V=k1 ε (1)
where k1 is the constant of proportionality. Since the voltage across a capacitor is
where q is the stored charge and c is the capacity, we have
q=k1 cε=k2 ε (3)
The value of k2 is approximately proportional to the volume of the piezoelectric crystal.
The output of the piezoelectric crystal 22 is connected to the input of transimpedance amplifier 32. Amplifier 32 provides an output voltage which is proportional to the input current. The amplifier circuit consists of a high-gain voltage amplifier 32, in which an inverse feedback voltage is coupled to the input terminal through a resistor R1 feedback. One embodiment of the amplifier 32 is shown in FIG. 2, and comprises an operational amplifier LF 356 manufactured by Motorola.
Since the current into a device is equal to the time derivative of the input charge,
the output signal from the amplifier is
E0 =k3 i=k3 (dq/dt)=k2 k3 (dε/dt)(5)
where k3 is transfer gain of the amplifier and dε/dt is the rate of change of the crystal strain.
By Hooke's law, the mechanical strain in a member is proportional to the applied stress, which is again proportional to the applied force. Hence,
ε=k4 F1 (6)
dε/dt=k4 (dF/dt) (7)
where F is the applied force. Combining equations 5 and 7, and setting k2 k3 k4 =K, we have
E0 =K(dF/dt) (8)
For a crystal of given size and characteristics, the magnitude of the output signal can be varied by changing the value of the feedback resistor R1. The greater the value of the resistance, the greater is the magnitude of the output signal for a given force input function. There is a limit, however, to the value of the resistance since increasing the resistance also increases the magnitude of the noise output and drift of the operational amplifier.
While the invention has been particularly shown and described with reference to a preferred embodiment thereof, it will be understood by those skilled in the art that various changes in form and details may be made therein without departing from the spirit and scope of the invention.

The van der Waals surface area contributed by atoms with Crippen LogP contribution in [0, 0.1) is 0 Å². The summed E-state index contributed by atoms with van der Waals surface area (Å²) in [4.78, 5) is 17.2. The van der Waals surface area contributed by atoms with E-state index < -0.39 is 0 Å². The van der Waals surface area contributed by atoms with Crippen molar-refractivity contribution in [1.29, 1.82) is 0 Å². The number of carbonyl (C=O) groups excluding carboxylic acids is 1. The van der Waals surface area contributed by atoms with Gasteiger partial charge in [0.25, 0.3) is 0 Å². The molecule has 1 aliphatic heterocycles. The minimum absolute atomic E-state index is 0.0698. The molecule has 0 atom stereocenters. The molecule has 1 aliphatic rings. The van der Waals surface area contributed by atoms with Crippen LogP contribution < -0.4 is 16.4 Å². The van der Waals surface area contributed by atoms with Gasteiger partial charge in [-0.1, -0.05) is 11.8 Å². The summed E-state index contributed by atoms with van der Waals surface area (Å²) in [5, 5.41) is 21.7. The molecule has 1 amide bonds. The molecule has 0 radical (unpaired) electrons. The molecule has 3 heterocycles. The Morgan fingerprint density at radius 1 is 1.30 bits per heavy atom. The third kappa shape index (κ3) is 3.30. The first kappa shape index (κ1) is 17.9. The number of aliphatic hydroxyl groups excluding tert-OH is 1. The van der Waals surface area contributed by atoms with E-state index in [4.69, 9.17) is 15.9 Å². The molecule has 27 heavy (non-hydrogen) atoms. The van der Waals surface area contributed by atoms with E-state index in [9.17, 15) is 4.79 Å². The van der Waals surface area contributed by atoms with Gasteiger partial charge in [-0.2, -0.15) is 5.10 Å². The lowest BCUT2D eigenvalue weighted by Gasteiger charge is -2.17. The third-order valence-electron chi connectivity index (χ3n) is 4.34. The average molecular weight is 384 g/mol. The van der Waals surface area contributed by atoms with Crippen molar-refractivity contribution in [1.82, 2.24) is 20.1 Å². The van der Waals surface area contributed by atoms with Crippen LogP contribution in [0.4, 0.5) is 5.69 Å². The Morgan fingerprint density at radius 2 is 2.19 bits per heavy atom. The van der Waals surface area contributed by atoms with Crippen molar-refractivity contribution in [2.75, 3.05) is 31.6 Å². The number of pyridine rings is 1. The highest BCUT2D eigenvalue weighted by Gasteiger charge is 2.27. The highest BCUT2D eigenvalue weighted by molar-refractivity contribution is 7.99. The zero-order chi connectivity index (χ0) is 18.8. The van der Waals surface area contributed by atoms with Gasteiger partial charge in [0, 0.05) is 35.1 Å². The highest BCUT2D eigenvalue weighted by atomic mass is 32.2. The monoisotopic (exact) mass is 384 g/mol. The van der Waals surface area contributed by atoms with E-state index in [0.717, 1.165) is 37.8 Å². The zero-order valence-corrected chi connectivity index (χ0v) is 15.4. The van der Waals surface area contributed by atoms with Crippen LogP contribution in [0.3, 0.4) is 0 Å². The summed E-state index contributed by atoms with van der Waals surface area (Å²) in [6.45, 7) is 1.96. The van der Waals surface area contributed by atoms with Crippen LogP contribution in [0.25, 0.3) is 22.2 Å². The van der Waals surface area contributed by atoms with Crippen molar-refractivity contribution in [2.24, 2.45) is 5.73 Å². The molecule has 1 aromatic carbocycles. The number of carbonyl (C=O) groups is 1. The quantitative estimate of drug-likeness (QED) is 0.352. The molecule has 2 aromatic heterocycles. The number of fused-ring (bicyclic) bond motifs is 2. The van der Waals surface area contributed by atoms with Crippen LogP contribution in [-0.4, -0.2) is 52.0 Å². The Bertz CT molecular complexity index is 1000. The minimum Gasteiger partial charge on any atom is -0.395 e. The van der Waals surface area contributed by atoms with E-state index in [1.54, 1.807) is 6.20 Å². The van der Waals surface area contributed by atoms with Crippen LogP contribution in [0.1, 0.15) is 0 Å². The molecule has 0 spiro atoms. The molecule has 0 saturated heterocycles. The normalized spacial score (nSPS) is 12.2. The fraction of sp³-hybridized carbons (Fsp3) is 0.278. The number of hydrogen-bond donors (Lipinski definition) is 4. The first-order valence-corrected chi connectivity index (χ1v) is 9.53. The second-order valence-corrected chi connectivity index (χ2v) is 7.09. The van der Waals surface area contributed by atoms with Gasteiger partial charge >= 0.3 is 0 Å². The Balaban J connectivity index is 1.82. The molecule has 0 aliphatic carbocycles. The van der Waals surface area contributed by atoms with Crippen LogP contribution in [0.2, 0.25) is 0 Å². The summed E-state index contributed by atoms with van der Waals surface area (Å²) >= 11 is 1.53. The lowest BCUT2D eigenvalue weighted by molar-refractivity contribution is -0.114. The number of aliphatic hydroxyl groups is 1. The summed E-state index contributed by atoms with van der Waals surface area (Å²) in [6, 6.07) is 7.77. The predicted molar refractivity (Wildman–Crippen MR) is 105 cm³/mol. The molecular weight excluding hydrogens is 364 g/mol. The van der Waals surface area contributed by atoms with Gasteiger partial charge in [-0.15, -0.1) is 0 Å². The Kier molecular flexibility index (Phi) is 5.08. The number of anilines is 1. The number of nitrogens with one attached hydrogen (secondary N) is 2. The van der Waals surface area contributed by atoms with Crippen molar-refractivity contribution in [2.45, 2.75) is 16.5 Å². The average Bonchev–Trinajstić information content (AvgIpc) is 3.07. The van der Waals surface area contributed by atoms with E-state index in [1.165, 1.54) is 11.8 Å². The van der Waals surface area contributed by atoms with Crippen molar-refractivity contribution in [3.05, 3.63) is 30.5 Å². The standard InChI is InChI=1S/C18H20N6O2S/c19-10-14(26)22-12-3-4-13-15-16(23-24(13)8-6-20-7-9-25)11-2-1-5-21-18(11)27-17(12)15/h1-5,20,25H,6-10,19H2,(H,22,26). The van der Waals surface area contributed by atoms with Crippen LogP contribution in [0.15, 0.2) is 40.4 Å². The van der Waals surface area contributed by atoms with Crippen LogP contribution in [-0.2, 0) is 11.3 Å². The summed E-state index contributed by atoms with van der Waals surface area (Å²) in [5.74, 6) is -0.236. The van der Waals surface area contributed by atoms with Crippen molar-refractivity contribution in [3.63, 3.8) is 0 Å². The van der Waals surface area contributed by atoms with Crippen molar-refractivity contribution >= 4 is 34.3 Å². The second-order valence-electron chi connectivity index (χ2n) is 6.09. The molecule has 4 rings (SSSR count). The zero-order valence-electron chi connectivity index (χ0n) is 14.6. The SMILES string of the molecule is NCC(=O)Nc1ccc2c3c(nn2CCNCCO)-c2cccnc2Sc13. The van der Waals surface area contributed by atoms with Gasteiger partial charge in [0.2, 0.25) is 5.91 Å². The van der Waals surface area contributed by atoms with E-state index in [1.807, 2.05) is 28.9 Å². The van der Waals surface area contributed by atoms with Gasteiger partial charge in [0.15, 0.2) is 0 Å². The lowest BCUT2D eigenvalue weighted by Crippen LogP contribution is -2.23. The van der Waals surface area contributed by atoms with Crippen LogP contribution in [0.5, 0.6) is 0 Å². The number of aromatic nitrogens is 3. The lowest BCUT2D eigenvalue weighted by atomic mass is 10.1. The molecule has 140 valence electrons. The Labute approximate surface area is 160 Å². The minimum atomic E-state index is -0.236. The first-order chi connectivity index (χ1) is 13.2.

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|Citing Patent||Filing date||Publication date||Applicant||Title|
|US5050648 *||Aug 7, 1989||Sep 24, 1991||Vamatex S.P.A.||System to control weft tension in a loom with continuous weft feed|
|US5240194 *||Dec 20, 1990||Aug 31, 1993||Prosys S.A. Z.A.E. Findrol||Apparatus for controlling the tension of a wire fed to a winding machine|
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|US6647162 *||Mar 13, 2001||Nov 11, 2003||Samsung Electronics Co., Ltd||Apparatus and method for measuring residual stress and photoelastic effect of optical fiber|
|US20060021435 *||Jul 27, 2005||Feb 2, 2006||Impact Technologies, Llc||Sensor for measuring jerk and a method for use thereof|
|WO1995020538A1 *||Dec 15, 1994||Aug 3, 1995||Harry Makitka||Method and apparatus for reducing catenary during winding of a fiber bundle|
|U.S. Classification||242/147.00R, 310/323.21, 310/328, 310/338, 226/45, 242/417, 310/348|
|International Classification||G05D15/01, B65H59/38, H03F1/56, B65H63/032|
|Cooperative Classification||B65H2701/31, B65H63/0327, B65H59/38, G05D15/01, H03F1/56, B65H59/384|
|European Classification||B65H63/032B8, B65H59/38C, B65H59/38, H03F1/56, G05D15/01|
|Jan 6, 1982||AS||Assignment|
Owner name: UNITED STATES OF AMERICA AS REPRESENTED BY THE SEC
Free format text: ASSIGNMENT OF ASSIGNORS INTEREST.;ASSIGNORS:FOX, DAVID S.;CAWELTI, DONALD G.;REEL/FRAME:003939/0336
Effective date: 19811001
|Jan 15, 1987||FPAY||Fee payment|
Year of fee payment: 4
|Jul 16, 1991||REMI||Maintenance fee reminder mailed|
|Dec 15, 1991||LAPS||Lapse for failure to pay maintenance fees|
|Feb 18, 1992||FP||Expired due to failure to pay maintenance fee|
Effective date: 19911215